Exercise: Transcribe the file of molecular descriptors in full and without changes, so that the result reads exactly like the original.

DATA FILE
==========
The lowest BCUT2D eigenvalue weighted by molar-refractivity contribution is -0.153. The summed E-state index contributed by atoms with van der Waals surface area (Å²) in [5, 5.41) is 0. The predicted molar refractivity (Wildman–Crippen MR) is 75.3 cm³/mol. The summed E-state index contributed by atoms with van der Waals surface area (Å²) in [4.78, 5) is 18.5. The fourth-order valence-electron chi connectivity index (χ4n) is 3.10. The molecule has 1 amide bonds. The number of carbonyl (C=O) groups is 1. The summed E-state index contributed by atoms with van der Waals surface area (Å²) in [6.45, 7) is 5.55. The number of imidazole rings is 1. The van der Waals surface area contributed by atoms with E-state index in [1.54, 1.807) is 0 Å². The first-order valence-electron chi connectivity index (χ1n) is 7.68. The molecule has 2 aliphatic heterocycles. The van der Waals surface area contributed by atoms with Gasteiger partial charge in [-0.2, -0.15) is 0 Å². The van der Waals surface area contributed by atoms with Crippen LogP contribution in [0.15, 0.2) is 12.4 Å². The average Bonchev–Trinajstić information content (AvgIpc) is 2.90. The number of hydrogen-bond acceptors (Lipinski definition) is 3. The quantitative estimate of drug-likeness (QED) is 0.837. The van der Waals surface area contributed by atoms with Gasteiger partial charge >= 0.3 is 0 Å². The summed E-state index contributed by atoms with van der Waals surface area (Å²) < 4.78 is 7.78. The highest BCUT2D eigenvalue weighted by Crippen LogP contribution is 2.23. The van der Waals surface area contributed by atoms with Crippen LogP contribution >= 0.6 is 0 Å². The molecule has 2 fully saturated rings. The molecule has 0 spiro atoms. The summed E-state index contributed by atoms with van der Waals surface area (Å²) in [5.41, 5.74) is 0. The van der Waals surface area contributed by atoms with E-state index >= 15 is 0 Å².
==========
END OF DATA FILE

The lowest BCUT2D eigenvalue weighted by molar-refractivity contribution is -0.153. The summed E-state index contributed by atoms with van der Waals surface area (Å²) in [5, 5.41) is 0. The predicted molar refractivity (Wildman–Crippen MR) is 75.3 cm³/mol. The summed E-state index contributed by atoms with van der Waals surface area (Å²) in [4.78, 5) is 18.5. The fourth-order valence-electron chi connectivity index (χ4n) is 3.10. The molecule has 1 amide bonds. The number of carbonyl (C=O) groups is 1. The summed E-state index contributed by atoms with van der Waals surface area (Å²) in [6.45, 7) is 5.55. The number of imidazole rings is 1. The van der Waals surface area contributed by atoms with E-state index in [1.54, 1.807) is 0 Å². The first-order valence-electron chi connectivity index (χ1n) is 7.68. The molecule has 2 aliphatic heterocycles. The van der Waals surface area contributed by atoms with Gasteiger partial charge in [-0.2, -0.15) is 0 Å². The van der Waals surface area contributed by atoms with Crippen LogP contribution in [0.15, 0.2) is 12.4 Å². The average Bonchev–Trinajstić information content (AvgIpc) is 2.90. The number of hydrogen-bond acceptors (Lipinski definition) is 3. The quantitative estimate of drug-likeness (QED) is 0.837. The van der Waals surface area contributed by atoms with Gasteiger partial charge >= 0.3 is 0 Å². The summed E-state index contributed by atoms with van der Waals surface area (Å²) < 4.78 is 7.78. The highest BCUT2D eigenvalue weighted by Crippen LogP contribution is 2.23. The van der Waals surface area contributed by atoms with Crippen LogP contribution >= 0.6 is 0 Å². The molecule has 2 fully saturated rings. The molecule has 0 spiro atoms. The summed E-state index contributed by atoms with van der Waals surface area (Å²) in [5.41, 5.74) is 0. The van der Waals surface area contributed by atoms with E-state index >= 15 is 0 Å².